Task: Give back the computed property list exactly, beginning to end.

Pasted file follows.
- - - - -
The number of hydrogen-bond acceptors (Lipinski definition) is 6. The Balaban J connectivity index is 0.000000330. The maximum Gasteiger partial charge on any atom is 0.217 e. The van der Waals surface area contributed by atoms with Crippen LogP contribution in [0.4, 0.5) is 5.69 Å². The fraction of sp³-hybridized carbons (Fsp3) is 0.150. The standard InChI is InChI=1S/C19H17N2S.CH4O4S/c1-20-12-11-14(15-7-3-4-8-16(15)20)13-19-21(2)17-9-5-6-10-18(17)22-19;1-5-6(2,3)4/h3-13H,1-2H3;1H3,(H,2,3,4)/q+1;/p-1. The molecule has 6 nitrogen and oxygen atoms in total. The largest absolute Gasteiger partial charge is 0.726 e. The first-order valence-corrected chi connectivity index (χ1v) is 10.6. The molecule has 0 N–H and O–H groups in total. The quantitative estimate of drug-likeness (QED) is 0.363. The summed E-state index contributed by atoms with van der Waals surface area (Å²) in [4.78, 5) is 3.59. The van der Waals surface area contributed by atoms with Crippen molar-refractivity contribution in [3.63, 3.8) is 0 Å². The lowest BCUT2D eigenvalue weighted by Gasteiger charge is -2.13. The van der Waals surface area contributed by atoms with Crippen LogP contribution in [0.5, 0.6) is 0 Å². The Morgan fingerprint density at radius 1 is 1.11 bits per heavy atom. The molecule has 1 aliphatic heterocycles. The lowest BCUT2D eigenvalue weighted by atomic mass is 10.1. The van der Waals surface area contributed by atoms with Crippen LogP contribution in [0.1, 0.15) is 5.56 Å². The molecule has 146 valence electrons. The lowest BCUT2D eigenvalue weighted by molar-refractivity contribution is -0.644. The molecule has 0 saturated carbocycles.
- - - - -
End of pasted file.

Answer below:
The number of hydrogen-bond acceptors (Lipinski definition) is 6. The Balaban J connectivity index is 0.000000330. The maximum Gasteiger partial charge on any atom is 0.217 e. The van der Waals surface area contributed by atoms with Crippen LogP contribution in [0.4, 0.5) is 5.69 Å². The fraction of sp³-hybridized carbons (Fsp3) is 0.150. The standard InChI is InChI=1S/C19H17N2S.CH4O4S/c1-20-12-11-14(15-7-3-4-8-16(15)20)13-19-21(2)17-9-5-6-10-18(17)22-19;1-5-6(2,3)4/h3-13H,1-2H3;1H3,(H,2,3,4)/q+1;/p-1. The molecule has 6 nitrogen and oxygen atoms in total. The largest absolute Gasteiger partial charge is 0.726 e. The first-order valence-corrected chi connectivity index (χ1v) is 10.6. The molecule has 0 N–H and O–H groups in total. The quantitative estimate of drug-likeness (QED) is 0.363. The summed E-state index contributed by atoms with van der Waals surface area (Å²) in [4.78, 5) is 3.59. The van der Waals surface area contributed by atoms with Crippen molar-refractivity contribution in [3.63, 3.8) is 0 Å². The lowest BCUT2D eigenvalue weighted by Gasteiger charge is -2.13. The van der Waals surface area contributed by atoms with Crippen LogP contribution in [0.5, 0.6) is 0 Å². The Morgan fingerprint density at radius 1 is 1.11 bits per heavy atom. The molecule has 1 aliphatic heterocycles. The lowest BCUT2D eigenvalue weighted by atomic mass is 10.1. The van der Waals surface area contributed by atoms with Crippen LogP contribution in [0.1, 0.15) is 5.56 Å². The molecule has 146 valence electrons. The lowest BCUT2D eigenvalue weighted by molar-refractivity contribution is -0.644. The molecule has 0 saturated carbocycles.